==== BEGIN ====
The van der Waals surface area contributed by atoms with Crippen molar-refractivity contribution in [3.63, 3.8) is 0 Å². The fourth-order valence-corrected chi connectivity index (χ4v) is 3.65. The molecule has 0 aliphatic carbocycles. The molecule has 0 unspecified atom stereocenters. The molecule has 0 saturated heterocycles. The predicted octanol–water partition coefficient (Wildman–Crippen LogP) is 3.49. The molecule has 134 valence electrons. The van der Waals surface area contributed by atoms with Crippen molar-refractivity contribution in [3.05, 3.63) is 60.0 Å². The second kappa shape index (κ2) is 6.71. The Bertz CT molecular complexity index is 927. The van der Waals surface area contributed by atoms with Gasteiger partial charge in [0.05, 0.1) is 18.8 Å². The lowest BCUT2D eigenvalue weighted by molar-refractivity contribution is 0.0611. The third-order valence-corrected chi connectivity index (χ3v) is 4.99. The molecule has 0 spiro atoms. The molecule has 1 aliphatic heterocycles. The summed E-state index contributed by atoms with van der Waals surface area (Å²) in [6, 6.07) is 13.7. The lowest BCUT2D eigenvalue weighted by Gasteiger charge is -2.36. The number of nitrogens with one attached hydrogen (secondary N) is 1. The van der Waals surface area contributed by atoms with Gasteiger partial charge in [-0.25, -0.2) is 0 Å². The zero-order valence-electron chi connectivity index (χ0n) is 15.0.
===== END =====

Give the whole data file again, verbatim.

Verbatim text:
The van der Waals surface area contributed by atoms with Crippen molar-refractivity contribution in [3.63, 3.8) is 0 Å². The fourth-order valence-corrected chi connectivity index (χ4v) is 3.65. The molecule has 0 aliphatic carbocycles. The molecule has 0 unspecified atom stereocenters. The molecule has 0 saturated heterocycles. The predicted octanol–water partition coefficient (Wildman–Crippen LogP) is 3.49. The molecule has 134 valence electrons. The van der Waals surface area contributed by atoms with Crippen molar-refractivity contribution in [3.05, 3.63) is 60.0 Å². The second kappa shape index (κ2) is 6.71. The Bertz CT molecular complexity index is 927. The van der Waals surface area contributed by atoms with Gasteiger partial charge in [0.05, 0.1) is 18.8 Å². The lowest BCUT2D eigenvalue weighted by molar-refractivity contribution is 0.0611. The third-order valence-corrected chi connectivity index (χ3v) is 4.99. The molecule has 0 spiro atoms. The molecule has 1 aliphatic heterocycles. The summed E-state index contributed by atoms with van der Waals surface area (Å²) in [6, 6.07) is 13.7. The lowest BCUT2D eigenvalue weighted by Gasteiger charge is -2.36. The number of nitrogens with one attached hydrogen (secondary N) is 1. The van der Waals surface area contributed by atoms with Gasteiger partial charge in [-0.25, -0.2) is 0 Å². The zero-order valence-electron chi connectivity index (χ0n) is 15.0.